Nashville's new "sonido": Latino migration and the changing politics of race

Research output: Chapter in Book/Report/Conference proceedingChapter

20 Citations (Scopus)

Abstract

Even as Davis quipped about how Latino culture had penetrated the bastion of the urban South, Nashville's rapidly growing Hispanic population was challenging the image of southern cities as exceptional. By 2000, "even Nashville" had a Latino community that numbered somewhere between the official metropolitan census count of just over 40,000 and local estimates of 110,000. In response to this growing Latino population, Nashville was grappling with a new regime of social services and urban politics and was witnessing the expansion of a Latino business district across southern parts of the city. By the beginning of the twenty-first century, "even Nashville" was retuning the "old-fashioned black-and-white screen" upon which its social relations and urban politics had historically been calibrated to accommodate what Davis (1999, 7) describes elsewhere as "the living color of the contemporary big city.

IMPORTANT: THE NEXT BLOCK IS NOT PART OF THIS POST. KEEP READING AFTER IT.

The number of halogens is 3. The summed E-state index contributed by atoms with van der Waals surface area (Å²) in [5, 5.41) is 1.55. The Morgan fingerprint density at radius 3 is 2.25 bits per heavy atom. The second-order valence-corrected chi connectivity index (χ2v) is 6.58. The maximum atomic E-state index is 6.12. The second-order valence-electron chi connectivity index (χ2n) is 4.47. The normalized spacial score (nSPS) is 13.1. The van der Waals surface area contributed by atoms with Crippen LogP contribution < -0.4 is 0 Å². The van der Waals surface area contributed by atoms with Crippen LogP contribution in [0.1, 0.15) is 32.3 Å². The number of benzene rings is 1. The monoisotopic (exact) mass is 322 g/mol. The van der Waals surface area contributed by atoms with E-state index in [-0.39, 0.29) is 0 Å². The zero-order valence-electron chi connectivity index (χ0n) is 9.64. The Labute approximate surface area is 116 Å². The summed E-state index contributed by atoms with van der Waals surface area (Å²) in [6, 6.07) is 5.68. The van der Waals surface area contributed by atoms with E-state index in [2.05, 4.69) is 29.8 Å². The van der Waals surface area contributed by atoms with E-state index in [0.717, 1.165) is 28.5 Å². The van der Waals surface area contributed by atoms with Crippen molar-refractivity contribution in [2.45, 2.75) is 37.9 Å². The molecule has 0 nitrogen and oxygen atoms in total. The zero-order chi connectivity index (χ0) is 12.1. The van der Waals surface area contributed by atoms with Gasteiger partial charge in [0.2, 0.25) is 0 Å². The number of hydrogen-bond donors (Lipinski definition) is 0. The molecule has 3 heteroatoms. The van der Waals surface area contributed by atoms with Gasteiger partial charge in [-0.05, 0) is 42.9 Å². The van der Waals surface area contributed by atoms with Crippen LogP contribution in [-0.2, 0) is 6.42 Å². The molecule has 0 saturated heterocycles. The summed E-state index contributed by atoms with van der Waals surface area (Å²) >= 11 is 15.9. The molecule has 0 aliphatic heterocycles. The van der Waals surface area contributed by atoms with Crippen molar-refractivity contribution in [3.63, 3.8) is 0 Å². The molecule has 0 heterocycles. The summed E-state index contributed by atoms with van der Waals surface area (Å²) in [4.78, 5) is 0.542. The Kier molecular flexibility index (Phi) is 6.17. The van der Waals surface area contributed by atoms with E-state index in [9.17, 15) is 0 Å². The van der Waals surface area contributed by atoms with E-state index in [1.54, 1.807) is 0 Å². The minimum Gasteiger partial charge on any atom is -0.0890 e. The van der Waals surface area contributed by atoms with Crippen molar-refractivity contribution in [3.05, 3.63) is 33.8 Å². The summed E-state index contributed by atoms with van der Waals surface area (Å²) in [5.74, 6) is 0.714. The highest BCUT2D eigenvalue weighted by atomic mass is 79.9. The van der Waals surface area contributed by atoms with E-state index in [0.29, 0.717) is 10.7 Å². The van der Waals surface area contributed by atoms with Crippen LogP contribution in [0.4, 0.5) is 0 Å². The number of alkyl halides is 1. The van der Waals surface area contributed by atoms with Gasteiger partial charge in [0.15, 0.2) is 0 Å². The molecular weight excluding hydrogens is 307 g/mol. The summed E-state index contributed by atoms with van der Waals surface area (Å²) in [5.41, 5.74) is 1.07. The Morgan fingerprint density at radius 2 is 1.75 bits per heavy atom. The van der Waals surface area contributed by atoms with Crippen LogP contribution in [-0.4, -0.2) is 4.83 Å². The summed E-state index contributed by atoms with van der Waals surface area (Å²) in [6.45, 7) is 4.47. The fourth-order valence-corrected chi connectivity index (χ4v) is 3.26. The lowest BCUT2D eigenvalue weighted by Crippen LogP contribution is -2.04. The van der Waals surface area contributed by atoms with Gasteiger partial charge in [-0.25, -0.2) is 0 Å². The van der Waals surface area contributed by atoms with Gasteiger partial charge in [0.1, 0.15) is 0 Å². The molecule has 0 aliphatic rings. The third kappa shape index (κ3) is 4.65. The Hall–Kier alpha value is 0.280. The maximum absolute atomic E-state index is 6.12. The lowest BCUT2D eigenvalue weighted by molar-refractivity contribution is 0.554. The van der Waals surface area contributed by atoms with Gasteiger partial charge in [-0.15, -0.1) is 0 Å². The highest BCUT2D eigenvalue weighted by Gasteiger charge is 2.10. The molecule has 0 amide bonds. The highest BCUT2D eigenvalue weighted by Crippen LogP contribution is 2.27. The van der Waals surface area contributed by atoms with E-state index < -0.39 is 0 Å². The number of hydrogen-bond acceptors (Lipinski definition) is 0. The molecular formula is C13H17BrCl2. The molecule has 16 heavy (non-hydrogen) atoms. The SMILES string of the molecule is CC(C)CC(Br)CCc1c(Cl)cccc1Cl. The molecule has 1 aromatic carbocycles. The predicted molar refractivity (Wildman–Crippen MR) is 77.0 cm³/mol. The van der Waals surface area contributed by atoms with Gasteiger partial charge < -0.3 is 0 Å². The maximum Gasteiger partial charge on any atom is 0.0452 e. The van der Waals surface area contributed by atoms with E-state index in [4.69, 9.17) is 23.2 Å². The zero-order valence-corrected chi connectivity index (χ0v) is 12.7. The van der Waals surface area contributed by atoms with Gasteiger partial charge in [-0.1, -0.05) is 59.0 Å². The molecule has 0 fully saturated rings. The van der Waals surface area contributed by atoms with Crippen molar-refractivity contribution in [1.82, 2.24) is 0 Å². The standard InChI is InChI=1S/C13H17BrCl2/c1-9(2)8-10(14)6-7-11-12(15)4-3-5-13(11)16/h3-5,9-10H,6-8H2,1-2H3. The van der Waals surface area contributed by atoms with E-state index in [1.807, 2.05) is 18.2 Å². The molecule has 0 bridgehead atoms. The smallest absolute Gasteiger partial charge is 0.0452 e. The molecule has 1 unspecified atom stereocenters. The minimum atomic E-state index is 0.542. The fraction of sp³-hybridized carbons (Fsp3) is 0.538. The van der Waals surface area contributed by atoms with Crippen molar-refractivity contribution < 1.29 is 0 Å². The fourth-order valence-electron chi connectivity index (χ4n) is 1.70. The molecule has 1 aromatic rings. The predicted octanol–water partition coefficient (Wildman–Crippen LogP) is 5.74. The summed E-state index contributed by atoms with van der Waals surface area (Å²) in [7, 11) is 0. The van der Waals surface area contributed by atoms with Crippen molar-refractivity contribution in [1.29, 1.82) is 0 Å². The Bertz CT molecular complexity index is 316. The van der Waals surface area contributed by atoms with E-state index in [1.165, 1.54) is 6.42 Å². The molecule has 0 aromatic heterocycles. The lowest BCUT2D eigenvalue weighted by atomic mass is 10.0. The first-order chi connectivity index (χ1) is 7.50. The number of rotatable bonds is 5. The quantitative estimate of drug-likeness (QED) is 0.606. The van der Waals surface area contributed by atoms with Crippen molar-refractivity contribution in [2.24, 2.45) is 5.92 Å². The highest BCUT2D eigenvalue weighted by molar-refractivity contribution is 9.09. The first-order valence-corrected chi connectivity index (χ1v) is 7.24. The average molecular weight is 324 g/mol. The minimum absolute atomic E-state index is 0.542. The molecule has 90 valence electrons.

This chapter examines the retuning of Nashville's black-and-white screen and the city's reaction to the "living color" of Latino migration. Focusing on how Latino migration has influenced both understandings of race and belonging and social interactions between racialized communities in Nashville (Straughan and Hondagneu-Sotelo 2002), it analyzes how the arrival of Latino men and women has been framed within two key social spaces: Nashville's public sphere, especially public discourse around the city's changing racial politics and composition; and its local labor market, especially its low-wage work sites and their transition toward an increasing dependence on Latino workers. In considering these two contexts, the chapter examines changing racial formations and ethnic relations (Omi and Winant 1986; Peake and Kobayashi 2002) and investigates how understandings of race are redefined through daily practice by immigrants and non-immigrants alike in the Music City (Goode and Schneider 1994; Pulido 2004). In cities like Nashville, with almost no previous experience with voluntary international migration, critical attention to the ways that longterm residents adjust to new arrivals-and that new arrivals adjust to their new home-can shed light on the reworking of community boundaries of race, ethnicity, and belonging more broadly (Zúñiga et al. 2001).